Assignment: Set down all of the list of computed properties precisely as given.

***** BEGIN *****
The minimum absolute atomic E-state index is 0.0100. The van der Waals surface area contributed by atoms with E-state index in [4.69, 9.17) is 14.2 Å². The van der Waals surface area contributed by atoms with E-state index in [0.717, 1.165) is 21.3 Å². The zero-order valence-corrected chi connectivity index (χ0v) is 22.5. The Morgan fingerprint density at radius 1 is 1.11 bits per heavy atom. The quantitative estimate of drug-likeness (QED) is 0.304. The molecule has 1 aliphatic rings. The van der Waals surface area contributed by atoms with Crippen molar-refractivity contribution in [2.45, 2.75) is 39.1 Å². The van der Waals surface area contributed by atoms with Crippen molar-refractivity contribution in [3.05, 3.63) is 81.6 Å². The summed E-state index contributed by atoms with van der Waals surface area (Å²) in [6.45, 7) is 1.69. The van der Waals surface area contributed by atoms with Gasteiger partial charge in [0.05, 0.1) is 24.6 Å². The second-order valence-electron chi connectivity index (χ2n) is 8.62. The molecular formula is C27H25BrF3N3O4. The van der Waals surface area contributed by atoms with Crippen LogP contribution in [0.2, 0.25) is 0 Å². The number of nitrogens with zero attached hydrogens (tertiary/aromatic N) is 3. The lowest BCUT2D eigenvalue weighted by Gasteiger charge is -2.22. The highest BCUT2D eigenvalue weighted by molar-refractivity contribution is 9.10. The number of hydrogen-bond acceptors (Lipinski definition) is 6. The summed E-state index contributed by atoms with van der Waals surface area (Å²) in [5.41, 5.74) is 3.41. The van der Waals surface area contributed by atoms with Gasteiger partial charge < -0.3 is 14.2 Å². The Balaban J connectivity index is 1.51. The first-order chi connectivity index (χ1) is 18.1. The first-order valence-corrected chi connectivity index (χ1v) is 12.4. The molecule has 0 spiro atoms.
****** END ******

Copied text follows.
The minimum absolute atomic E-state index is 0.0100. The van der Waals surface area contributed by atoms with E-state index in [4.69, 9.17) is 14.2 Å². The van der Waals surface area contributed by atoms with E-state index in [0.717, 1.165) is 21.3 Å². The zero-order valence-corrected chi connectivity index (χ0v) is 22.5. The Morgan fingerprint density at radius 1 is 1.11 bits per heavy atom. The quantitative estimate of drug-likeness (QED) is 0.304. The molecule has 1 aliphatic rings. The van der Waals surface area contributed by atoms with Crippen molar-refractivity contribution in [2.45, 2.75) is 39.1 Å². The van der Waals surface area contributed by atoms with Crippen molar-refractivity contribution in [3.05, 3.63) is 81.6 Å². The summed E-state index contributed by atoms with van der Waals surface area (Å²) in [6.45, 7) is 1.69. The van der Waals surface area contributed by atoms with Gasteiger partial charge in [0.05, 0.1) is 24.6 Å². The second-order valence-electron chi connectivity index (χ2n) is 8.62. The molecular formula is C27H25BrF3N3O4. The van der Waals surface area contributed by atoms with Crippen LogP contribution in [0.2, 0.25) is 0 Å². The number of nitrogens with zero attached hydrogens (tertiary/aromatic N) is 3. The lowest BCUT2D eigenvalue weighted by Gasteiger charge is -2.22. The highest BCUT2D eigenvalue weighted by molar-refractivity contribution is 9.10. The number of hydrogen-bond acceptors (Lipinski definition) is 6. The summed E-state index contributed by atoms with van der Waals surface area (Å²) in [5.41, 5.74) is 3.41. The van der Waals surface area contributed by atoms with Gasteiger partial charge < -0.3 is 14.2 Å². The Balaban J connectivity index is 1.51. The first-order chi connectivity index (χ1) is 18.1. The first-order valence-corrected chi connectivity index (χ1v) is 12.4. The molecule has 0 spiro atoms.